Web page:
Rescue Flights Bring Home Thousands Of Stranded Brits

Thousands of Brits stranded in India, Pakistan and Bangladesh due to the coronavirus will fly back to the UK on a fleet of chartered flights within days.

An air bridge of 31 chartered flights will bring more than 7,000 people home – but the flights are already fully booked leaving thousands more marooned.

That adds to the 27 flights already departed from South Asia over recent days.

Foreign Secretary, Dominic Raab announced the extra flights will take off from several airports in the region.

“We are working around the clock to get British travellers home. Since the outbreak of coronavirus in Wuhan, we’ve helped more than a million British citizens return home on commercial flights – backed up by our work with the airlines and foreign governments to keep flights running,” he said.

“Our special charter deal with the airlines has enabled us to return thousands more.”

Help for most vulnerable travellers

Rabb announced 17 flights from India, 10 from Pakistan and four Bangladesh, which take off by April 27.

Around 5,000 Brits have already returned to the UK from 11 Indian cities. The 17 extra flights from India will carry around 4,000 passengers.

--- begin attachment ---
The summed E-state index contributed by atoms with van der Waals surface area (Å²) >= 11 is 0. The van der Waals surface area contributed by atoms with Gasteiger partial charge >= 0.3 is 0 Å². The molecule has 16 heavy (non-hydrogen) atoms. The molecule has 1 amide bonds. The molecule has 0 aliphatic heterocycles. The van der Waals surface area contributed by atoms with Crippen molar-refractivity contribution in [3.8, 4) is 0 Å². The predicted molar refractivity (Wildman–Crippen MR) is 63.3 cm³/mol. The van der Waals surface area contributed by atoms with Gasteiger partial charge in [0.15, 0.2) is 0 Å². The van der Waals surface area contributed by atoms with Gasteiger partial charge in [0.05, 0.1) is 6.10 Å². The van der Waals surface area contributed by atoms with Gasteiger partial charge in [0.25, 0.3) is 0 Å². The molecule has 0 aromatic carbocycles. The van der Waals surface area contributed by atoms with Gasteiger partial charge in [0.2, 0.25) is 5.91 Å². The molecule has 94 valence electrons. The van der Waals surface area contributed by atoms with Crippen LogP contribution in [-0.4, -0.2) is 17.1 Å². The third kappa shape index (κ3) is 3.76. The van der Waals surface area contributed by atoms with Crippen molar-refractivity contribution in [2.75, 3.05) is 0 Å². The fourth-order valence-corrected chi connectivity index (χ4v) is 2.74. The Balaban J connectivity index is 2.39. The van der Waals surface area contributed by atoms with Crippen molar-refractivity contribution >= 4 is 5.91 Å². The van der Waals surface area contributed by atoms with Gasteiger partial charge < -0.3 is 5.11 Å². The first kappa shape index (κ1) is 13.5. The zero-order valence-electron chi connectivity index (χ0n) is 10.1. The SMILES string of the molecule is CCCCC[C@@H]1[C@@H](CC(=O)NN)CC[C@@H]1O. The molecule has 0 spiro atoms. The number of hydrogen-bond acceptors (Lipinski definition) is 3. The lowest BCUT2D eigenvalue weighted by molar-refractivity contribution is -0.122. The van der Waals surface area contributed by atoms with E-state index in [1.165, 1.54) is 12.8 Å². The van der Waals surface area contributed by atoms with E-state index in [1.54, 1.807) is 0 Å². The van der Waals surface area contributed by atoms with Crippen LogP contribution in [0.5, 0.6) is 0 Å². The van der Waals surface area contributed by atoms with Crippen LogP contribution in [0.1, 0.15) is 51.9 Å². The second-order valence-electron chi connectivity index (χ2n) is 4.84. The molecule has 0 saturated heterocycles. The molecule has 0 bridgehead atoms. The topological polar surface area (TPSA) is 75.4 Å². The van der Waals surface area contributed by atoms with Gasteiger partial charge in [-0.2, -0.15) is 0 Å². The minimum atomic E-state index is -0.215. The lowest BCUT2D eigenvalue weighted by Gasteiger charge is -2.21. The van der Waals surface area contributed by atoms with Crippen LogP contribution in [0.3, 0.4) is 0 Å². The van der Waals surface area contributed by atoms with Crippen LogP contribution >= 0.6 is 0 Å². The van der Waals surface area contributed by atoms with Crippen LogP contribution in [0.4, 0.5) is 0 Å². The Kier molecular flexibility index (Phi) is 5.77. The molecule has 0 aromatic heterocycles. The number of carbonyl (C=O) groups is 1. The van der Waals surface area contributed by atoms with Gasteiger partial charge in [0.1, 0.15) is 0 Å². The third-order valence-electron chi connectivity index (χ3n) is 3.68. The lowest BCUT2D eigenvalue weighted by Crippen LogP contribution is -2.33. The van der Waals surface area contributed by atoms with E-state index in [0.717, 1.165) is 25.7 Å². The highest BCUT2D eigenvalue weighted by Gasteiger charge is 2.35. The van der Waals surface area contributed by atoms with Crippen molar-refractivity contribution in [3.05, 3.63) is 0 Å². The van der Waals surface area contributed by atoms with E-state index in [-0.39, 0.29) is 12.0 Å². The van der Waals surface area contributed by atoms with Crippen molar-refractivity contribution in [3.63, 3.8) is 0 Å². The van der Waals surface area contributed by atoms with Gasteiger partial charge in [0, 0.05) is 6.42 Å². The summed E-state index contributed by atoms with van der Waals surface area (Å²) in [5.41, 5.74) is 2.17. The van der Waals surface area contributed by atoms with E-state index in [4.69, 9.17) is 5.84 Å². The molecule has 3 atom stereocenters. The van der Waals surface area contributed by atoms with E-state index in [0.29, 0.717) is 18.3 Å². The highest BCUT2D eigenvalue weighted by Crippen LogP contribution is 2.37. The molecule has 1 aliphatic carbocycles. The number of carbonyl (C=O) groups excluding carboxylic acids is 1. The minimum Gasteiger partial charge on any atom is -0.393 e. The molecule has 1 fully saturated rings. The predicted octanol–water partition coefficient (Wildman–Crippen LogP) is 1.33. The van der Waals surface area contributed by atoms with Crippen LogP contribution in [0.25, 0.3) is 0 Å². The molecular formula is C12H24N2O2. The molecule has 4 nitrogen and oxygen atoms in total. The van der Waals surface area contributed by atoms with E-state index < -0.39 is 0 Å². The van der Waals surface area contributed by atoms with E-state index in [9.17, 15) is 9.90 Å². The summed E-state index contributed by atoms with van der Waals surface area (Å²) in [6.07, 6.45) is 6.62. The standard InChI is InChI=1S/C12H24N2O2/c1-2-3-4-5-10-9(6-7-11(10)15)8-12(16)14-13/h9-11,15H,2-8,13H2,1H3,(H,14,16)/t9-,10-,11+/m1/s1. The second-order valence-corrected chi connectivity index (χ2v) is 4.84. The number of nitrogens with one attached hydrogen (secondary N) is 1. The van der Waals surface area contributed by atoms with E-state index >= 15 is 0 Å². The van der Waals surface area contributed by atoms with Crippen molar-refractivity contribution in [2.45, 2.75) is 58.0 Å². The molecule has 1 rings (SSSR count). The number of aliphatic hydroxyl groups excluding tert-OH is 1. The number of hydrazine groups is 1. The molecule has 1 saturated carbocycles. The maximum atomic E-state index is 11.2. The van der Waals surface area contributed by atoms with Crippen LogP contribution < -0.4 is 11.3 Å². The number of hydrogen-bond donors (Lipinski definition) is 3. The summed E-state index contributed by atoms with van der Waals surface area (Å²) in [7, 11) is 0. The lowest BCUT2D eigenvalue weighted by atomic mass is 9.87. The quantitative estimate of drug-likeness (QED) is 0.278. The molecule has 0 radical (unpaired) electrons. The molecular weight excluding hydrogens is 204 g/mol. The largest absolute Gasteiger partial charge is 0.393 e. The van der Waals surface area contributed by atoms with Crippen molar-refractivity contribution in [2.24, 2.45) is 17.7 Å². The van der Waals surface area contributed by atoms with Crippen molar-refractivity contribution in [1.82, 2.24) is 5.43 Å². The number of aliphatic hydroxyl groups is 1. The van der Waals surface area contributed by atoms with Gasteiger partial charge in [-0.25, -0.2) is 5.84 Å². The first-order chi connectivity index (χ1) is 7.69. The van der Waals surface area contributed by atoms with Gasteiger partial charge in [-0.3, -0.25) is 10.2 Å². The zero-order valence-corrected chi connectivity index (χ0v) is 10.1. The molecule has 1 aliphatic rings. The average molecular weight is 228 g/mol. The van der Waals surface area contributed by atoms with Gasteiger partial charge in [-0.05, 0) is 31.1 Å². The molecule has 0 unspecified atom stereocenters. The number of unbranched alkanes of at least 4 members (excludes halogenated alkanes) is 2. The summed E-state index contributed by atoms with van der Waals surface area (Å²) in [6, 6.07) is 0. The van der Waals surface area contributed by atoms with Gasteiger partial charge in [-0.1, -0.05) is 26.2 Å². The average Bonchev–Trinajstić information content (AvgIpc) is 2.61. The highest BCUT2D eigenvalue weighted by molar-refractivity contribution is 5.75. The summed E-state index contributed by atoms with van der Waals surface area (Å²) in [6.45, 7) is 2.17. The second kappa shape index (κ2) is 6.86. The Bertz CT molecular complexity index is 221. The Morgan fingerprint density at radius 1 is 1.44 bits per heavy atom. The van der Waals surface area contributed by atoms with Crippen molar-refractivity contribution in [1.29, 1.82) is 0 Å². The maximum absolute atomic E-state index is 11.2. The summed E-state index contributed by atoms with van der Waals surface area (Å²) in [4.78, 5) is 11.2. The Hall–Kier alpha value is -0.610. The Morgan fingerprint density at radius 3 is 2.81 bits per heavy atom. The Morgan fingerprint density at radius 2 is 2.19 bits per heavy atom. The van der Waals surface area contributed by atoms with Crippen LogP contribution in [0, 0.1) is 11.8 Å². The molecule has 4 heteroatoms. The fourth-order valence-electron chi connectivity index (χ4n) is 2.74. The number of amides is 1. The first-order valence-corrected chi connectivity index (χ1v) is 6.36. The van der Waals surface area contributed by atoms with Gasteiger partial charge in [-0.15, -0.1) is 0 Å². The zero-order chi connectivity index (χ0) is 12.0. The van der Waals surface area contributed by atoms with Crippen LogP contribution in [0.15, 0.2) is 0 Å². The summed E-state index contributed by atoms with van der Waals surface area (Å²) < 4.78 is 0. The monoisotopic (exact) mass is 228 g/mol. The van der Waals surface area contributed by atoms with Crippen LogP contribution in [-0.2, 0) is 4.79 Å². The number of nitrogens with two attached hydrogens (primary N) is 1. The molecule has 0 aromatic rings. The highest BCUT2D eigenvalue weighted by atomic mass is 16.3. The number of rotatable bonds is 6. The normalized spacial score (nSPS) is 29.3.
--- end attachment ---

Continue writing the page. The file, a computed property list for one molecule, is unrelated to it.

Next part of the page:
The flights from Pakistan will bring around 2,500 people home. More than 8,000 British nationals have come back to the UK on 23 commercial flights.

The four flights from Bangladesh will bring home another 850 passengers, while three charter flights from Nepal have brought more than 700 passengers to the UK.

The UK Government has spent £75 million available for special charter flights from abroad, focused on helping the most vulnerable travellers.

3 million stranded overseas when coronavirus struck

Passengers have paid between £400 and £800 for their one-way flights, depending on the distance travelled.

More than 3 million Brits were estimated to be abroad when the coronavirus lockdown grounded thousands of flights around the world.

About a million are reckoned to have been brought home on the government’s rescue flights.

Priority for seats is given to passengers thought to be the most vulnerable due to age or underlying health conditions.

In March, the government urged Brits abroad to return home as quickly as possible to avoid being stranded in a foreign country.

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